One of my most cherished fables is the story of Stone Soup.
Here is a condensed version reprinted from Wikipedia:
Some travellers come to a village, carrying nothing more than an empty cooking pot. Upon their arrival, the villagers are unwilling to share any of their food stores with the hungry travellers. Then the travellers go to a stream and fill the pot with water, drop a large stone in it, and place it over a fire. One of the villagers becomes curious and asks what they are doing. The travellers answer that they are making “stone soup”, which tastes wonderful, although it still needs a little bit of garnish to improve the flavour, which they are missing. The villager does not mind parting with a few carrots to help them out, so that gets added to the soup. Another villager walks by, inquiring about the pot, and the travellers again mention their stone soup which has not reached its full potential yet. The villager hands them a little bit of seasoning to help them out. More and more villagers walk by, each adding another ingredient. Finally, a delicious and nourishing pot of soup is enjoyed by all.
The world is proving to us on an almost daily basis, that good fortune, happiness and well-being are gifts, not entitlements.
In the spirit of what is received it is also important, vital even, to give. And it is not necessary to look any further than our own community.
It may be uncomfortable to look around at first. We’ve been conditioned to keep our heads down and noses to the grindstone. I can almost assure you that there is someone you pass by every day who hasn’t eaten that day and doesn’t know if they will. These aren’t “professional beggars” or scammers, you won’t hear any sob story, they won’t say anything. These are people who live precariously, paycheck to paycheck ( who hasn’t ?), and for one reason or another that paycheck stopped…very inconveniently as paychecks do when the truck needs winter tires, the propane tank needs filling and the landlord won’t wait. Something has to give.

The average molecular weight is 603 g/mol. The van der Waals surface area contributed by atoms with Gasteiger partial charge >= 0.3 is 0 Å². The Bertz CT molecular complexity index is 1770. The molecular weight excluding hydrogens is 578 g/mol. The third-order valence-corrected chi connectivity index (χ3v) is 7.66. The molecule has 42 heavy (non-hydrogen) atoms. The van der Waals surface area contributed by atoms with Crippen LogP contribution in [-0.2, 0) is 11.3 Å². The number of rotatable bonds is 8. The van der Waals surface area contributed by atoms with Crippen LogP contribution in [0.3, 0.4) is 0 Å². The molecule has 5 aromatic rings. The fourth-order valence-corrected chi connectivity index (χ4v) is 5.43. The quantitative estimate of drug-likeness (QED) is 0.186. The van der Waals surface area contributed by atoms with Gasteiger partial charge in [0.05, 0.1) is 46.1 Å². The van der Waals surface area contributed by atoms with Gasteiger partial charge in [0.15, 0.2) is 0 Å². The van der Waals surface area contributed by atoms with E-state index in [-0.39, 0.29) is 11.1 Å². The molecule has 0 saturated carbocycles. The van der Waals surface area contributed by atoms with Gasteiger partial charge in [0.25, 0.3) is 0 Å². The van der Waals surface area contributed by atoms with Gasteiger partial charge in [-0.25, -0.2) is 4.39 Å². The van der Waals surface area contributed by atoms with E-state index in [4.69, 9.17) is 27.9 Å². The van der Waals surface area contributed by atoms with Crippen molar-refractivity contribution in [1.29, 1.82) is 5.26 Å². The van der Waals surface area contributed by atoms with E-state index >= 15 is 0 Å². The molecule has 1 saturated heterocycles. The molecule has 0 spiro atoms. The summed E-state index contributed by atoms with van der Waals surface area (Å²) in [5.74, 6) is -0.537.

And this doesn’t even address the problem of children who receive some meals at school which are closed for the holidays.
Fortunately, there are always a few dedicated souls in every community who take it to task. In nearby, Portola, we have the Eastern Plumas County Assistance Network, better known as EPCAN.
“The holiday season is upon us so this means getting ready for our “Holiday Meal Basket” hand out at EPCAN. Times are tough and the cold winter setting in can bring more hardship on those who have been struggling already this year, says site manager and volunteer, Joyce Sears.
We at EPCAN will again be handing out a full holiday meal basket to those in need. Last year we handed out over 100 meal baskets and we estimate that number will increase this 2015 season.
If you’d like to join in and help with filling the baskets we’d love your support. Our site is open Mon & Wed 9:30 to 11:30 and Tues & Thurs 12:30 to 2:30 @ 120 Nevada Street, Portola. Or you can leave your donation at one of our local stores in Graeagle and Portola where we have boxes set up for donations. We appreciate our amazing community both personally and professionally for its continued support and donations throughout the year to keep EPCAN open and running.
Food donations should be of the non perishable variety, but outside of that, let your imagination and unique culinary skill express itself. What would you put out for a holiday feast? And while cans of creamed corn will be joyfully received and distributed, I have a feeling that my audience here can come up with something shall we say, a little less bland?
EPCAN also gratefully accepts cash donations. Checks mailed in should be made payable to EPCAN and addressed to 120 Nevada Street, Portola, CA 96122.
Graeagle Associates maintains its commitment to EPCAN with a pledge of $100 per commissioned sale. This year we are happy to have closed more sales than in recent years, in what appears to be a return to normalcy in our housing market after a long spell of recovery. Happily, this translates into more money for EPCAN. If this sounds a bit like the much maligned “Trickle Down Effect”, I’d have to say that some correlation can’t be denied. But it only works if people actually feel compelled to let go a bit, to trust a bit, just enough to engage the natural compassion that resides in all of us and which traditionally finds its outlet in this traditional season of giving thanks, Thanksgiving.
That’s when the trickle becomes a flood of relief for the people who most need relief.
Everyone has to eat.
I encourage everyone to throw something into the pot, just a little seasoning for the season.
That Stone Soup satisfies more than just the belly.